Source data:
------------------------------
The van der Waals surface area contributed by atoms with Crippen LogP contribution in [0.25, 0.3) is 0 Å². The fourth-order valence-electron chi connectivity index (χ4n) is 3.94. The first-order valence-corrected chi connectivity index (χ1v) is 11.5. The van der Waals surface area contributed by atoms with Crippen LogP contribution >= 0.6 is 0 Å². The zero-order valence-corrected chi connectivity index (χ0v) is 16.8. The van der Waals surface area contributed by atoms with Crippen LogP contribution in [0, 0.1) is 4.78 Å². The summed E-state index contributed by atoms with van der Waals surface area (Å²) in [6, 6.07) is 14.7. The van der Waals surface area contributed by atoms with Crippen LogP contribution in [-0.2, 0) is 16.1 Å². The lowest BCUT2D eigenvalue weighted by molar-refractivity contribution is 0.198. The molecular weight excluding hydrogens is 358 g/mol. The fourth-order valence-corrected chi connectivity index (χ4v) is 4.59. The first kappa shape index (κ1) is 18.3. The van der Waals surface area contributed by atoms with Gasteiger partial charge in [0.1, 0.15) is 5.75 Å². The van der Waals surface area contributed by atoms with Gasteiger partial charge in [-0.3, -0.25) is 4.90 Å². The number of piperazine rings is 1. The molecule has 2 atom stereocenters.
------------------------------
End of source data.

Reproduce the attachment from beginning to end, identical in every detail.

The van der Waals surface area contributed by atoms with Crippen LogP contribution in [0.25, 0.3) is 0 Å². The fourth-order valence-electron chi connectivity index (χ4n) is 3.94. The first-order valence-corrected chi connectivity index (χ1v) is 11.5. The van der Waals surface area contributed by atoms with Crippen LogP contribution >= 0.6 is 0 Å². The zero-order valence-corrected chi connectivity index (χ0v) is 16.8. The van der Waals surface area contributed by atoms with Crippen LogP contribution in [0, 0.1) is 4.78 Å². The summed E-state index contributed by atoms with van der Waals surface area (Å²) in [6, 6.07) is 14.7. The van der Waals surface area contributed by atoms with Crippen LogP contribution in [-0.2, 0) is 16.1 Å². The lowest BCUT2D eigenvalue weighted by molar-refractivity contribution is 0.198. The molecular weight excluding hydrogens is 358 g/mol. The fourth-order valence-corrected chi connectivity index (χ4v) is 4.59. The first kappa shape index (κ1) is 18.3. The van der Waals surface area contributed by atoms with Gasteiger partial charge in [0.1, 0.15) is 5.75 Å². The van der Waals surface area contributed by atoms with Gasteiger partial charge in [-0.3, -0.25) is 4.90 Å². The number of piperazine rings is 1. The molecule has 2 atom stereocenters.